For much of the past decade, Maryland has consistently flaunted a strong and deep inside offensive game, led by standouts from Joe Smith to Obinna Ekezie to Terence Morris to Lonny Baxter. So far this season, senior center Ryan Randle has gone from Maryland's eighth man last season to its second-leading scorer at 14.3 points per game, but that has been the extent of the Terrapins' inside presence.
With few veteran big men in the ACC, Randle and fellow senior Tahj Holden, along with newcomers Travis Garrison and Jamar Smith, could give Maryland a competitive advantage by establishing a strong low-post offense. At the very least, going inside can help the Terrapins get to the free throw line, where they were effective during the second half of last season.
"It's a real battle and real physical," said senior point guard Steve Blake, who has directed an offense that has been perimeter-oriented so far. "We can't rely on just one aspect. We could use it to our advantage."
After defeating Georgia Tech in their ACC opener Sunday, the Terrapins will take a two-game break from conference play this afternoon against Wagner (4 p.m.) and Wednesday against Hampton. Then they will return to the more physical ACC foes, who will challenge Maryland to be multi-dimensional offensively.
Against Georgia Tech and its big front court of 6-foot-10 freshman Chris Bosh and 7-1 sophomore Luke Schenscher, Maryland did not shy away from going inside. Even though they were outscored 36-24 in the lane, the Terrapins attempted 35 free throws, more than twice Georgia Tech's attempts.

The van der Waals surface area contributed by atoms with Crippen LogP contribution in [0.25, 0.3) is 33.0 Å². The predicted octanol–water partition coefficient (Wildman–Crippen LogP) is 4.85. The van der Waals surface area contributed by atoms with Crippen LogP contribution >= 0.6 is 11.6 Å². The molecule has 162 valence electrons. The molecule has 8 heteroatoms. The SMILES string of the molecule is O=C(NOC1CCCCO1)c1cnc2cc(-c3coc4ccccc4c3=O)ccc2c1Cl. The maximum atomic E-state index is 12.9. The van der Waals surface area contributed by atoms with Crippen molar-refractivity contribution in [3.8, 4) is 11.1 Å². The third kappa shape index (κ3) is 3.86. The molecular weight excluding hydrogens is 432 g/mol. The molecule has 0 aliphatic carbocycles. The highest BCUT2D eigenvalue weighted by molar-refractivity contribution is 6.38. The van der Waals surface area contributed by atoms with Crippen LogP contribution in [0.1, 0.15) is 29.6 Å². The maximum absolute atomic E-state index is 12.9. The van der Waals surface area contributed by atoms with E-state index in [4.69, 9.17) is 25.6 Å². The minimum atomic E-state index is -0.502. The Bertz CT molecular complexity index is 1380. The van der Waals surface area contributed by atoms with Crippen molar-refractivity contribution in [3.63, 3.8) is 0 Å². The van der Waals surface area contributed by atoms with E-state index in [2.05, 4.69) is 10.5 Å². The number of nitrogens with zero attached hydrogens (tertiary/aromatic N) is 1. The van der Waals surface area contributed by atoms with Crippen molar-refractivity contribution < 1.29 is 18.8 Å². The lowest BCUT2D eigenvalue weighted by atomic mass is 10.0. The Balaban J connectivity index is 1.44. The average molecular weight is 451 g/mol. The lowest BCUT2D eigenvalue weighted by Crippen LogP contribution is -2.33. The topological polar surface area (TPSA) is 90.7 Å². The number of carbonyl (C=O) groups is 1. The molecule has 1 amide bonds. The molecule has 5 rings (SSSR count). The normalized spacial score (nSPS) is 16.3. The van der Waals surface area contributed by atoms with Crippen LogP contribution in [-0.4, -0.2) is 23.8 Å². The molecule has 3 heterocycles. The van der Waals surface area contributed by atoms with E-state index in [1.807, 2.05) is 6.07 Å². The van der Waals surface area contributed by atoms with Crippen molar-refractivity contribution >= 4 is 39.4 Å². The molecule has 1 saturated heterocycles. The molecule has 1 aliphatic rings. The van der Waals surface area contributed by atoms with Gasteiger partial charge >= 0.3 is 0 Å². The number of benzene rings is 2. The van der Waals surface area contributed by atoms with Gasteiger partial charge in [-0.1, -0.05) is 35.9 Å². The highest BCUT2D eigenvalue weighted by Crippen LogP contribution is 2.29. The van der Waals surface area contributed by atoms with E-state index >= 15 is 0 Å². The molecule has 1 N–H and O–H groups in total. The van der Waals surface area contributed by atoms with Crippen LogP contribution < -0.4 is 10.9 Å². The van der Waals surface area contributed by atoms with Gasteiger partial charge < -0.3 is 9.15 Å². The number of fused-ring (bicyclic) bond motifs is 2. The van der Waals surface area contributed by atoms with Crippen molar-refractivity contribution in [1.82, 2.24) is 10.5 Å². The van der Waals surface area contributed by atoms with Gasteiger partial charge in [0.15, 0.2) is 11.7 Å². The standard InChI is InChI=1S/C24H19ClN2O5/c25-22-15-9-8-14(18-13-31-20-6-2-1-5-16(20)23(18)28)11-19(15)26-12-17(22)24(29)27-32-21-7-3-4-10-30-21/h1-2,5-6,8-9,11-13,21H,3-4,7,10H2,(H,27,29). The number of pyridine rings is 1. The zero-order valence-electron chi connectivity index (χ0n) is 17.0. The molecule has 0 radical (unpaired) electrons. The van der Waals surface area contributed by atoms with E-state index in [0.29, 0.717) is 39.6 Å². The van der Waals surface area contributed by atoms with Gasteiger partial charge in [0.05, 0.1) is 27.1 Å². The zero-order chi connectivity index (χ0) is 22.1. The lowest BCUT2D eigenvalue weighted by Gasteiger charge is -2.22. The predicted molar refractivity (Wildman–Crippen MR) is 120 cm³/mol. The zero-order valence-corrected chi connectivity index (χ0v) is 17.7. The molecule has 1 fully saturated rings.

"We were able to get the ball inside," Maryland Coach Gary Williams said. "Gradually, the last couple of weeks, we've started to get the ball inside to where we could get to the free throw line. Even before [Georgia Tech] fouled at the end of the game . . . that would still give us a 25-15 edge in the free throws. So that was important against a physical team like Georgia Tech.
"We have to be able to get them the ball. We were really struggling against the good teams early in terms of getting our inside players the ball. Part of that is, it's not just the passers, but it's the big men getting open. You have to set good screens. You have to be tough enough to catch it and get the little bump that's not really a foul."
Williams praised Smith, who used his size (6-9, 240 pounds), strength and speed to flourish against Georgia Tech in the low post. Holden and Garrison, however, are big men whose best offensive talents are on the perimeter. While nobody expects Holden to radically change his game this late in his career, Williams is working on developing some low-post moves for Garrison, who, at 6-8, 235, is more physically mature than most freshmen.
"His future as a basketball player is as a power player who can shoot," Williams said. "That's a great combination to have. He's a little different. Most inside guys become good shooters. Travis is a good shooter who gradually has to become a power player in the post. What we're trying to with Travis, as he plays, is to develop that part of his game."
Garrison didn't play much with his back to the basket at DeMatha, where he was not asked to play center until his senior season.
"In high school, I really didn't have to play the post that much," Garrison said. "So, coming here and having to start off like new, it's been pretty tough. But I'm coming along."